Theme Of Appearance In The Picture Of Dorian Gray

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In The Picture of Dorian Gray, the author, Oscar Wilde, uses the major theme of appearance to analyze the relationship between the outer and inner beauty of Dorian Gray, himself. The novel presents itself with a painting of the very handsome man, Dorian Gray, who is one of the most beautiful people to ever be seen in the world, but throughout the novel, it is revealed that Gray may be beautiful on the outside, but on the inside, he is repulsing. The dichotomy of Grays’ inner and outer beauty paints almost as beautiful of a painting as the one painted for him in the novel. Throughout the novel, Gray does many things that would get him in trouble normally, but in this case, his appearance is too perfect for anyone to think he could do anything wrong. This poses the question: do we always think that beautiful people are good people? From a personal standpoint, I would quickly deny this because it…show more content…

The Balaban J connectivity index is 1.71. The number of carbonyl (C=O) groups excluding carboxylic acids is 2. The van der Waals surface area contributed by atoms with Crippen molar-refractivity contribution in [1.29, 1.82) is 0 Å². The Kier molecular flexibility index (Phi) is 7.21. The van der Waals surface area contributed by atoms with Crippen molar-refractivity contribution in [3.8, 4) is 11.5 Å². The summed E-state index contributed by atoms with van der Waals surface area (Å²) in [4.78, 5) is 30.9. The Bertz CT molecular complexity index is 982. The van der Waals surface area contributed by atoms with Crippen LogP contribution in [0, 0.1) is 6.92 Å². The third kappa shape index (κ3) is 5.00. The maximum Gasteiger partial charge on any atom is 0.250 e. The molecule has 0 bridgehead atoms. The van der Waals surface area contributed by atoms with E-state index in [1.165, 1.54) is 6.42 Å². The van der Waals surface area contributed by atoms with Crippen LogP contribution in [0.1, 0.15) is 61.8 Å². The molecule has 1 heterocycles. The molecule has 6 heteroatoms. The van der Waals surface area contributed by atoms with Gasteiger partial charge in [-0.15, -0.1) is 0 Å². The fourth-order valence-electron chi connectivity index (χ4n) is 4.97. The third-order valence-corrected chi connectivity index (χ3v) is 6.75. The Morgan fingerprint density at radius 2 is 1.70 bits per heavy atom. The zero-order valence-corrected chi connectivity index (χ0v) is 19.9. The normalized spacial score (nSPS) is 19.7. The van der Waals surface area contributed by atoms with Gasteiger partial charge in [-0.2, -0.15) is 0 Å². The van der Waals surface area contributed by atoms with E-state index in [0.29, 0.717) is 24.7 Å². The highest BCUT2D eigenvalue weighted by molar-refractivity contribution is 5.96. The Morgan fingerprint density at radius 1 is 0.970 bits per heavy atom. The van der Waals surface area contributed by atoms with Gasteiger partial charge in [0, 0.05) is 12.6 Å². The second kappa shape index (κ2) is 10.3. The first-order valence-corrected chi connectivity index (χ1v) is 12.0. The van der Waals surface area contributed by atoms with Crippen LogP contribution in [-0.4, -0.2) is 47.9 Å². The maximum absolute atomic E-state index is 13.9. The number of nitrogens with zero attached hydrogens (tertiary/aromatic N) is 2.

However, in the novel, it takes time for some to realize this about Dorian and many are fooled at first and continue to be fooled, but some figure it out like one of the characters in the novel, Basil. In an exchange between Basil and Dorian, he finally realizes that Dorian is not truly what his outer beauty says of him, “Something has changed you completely. You look exactly the same wonderful boy who, day after day, used to come down to my studio to sit for his picture . . . Now, I don’t know what has come over you. You talk as if you had no heart, no pity in you” (The Picture of Dorian Gray Wilde 128). He later goes on to beg for “the Dorian Gray I used to know” (128), which suggests that for once, Gray has been

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